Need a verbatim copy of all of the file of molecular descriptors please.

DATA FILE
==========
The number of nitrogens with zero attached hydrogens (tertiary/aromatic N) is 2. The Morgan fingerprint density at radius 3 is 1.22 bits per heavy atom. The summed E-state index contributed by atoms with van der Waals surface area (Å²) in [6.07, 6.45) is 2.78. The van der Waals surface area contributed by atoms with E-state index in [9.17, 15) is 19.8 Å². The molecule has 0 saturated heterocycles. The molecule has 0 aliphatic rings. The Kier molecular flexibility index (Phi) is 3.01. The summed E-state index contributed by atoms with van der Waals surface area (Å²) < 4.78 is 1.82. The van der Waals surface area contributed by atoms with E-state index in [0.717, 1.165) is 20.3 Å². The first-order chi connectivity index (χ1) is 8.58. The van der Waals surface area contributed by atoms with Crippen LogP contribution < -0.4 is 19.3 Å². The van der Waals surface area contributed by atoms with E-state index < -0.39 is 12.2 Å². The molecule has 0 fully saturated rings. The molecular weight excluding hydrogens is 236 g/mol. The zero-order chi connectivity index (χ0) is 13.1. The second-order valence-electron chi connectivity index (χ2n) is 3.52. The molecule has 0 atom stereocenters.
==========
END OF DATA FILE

The number of nitrogens with zero attached hydrogens (tertiary/aromatic N) is 2. The Morgan fingerprint density at radius 3 is 1.22 bits per heavy atom. The summed E-state index contributed by atoms with van der Waals surface area (Å²) in [6.07, 6.45) is 2.78. The van der Waals surface area contributed by atoms with E-state index in [9.17, 15) is 19.8 Å². The molecule has 0 saturated heterocycles. The molecule has 0 aliphatic rings. The Kier molecular flexibility index (Phi) is 3.01. The summed E-state index contributed by atoms with van der Waals surface area (Å²) < 4.78 is 1.82. The van der Waals surface area contributed by atoms with E-state index in [0.717, 1.165) is 20.3 Å². The first-order chi connectivity index (χ1) is 8.58. The van der Waals surface area contributed by atoms with Crippen LogP contribution < -0.4 is 19.3 Å². The van der Waals surface area contributed by atoms with E-state index < -0.39 is 12.2 Å². The molecule has 0 fully saturated rings. The molecular weight excluding hydrogens is 236 g/mol. The zero-order chi connectivity index (χ0) is 13.1. The second-order valence-electron chi connectivity index (χ2n) is 3.52. The molecule has 0 atom stereocenters.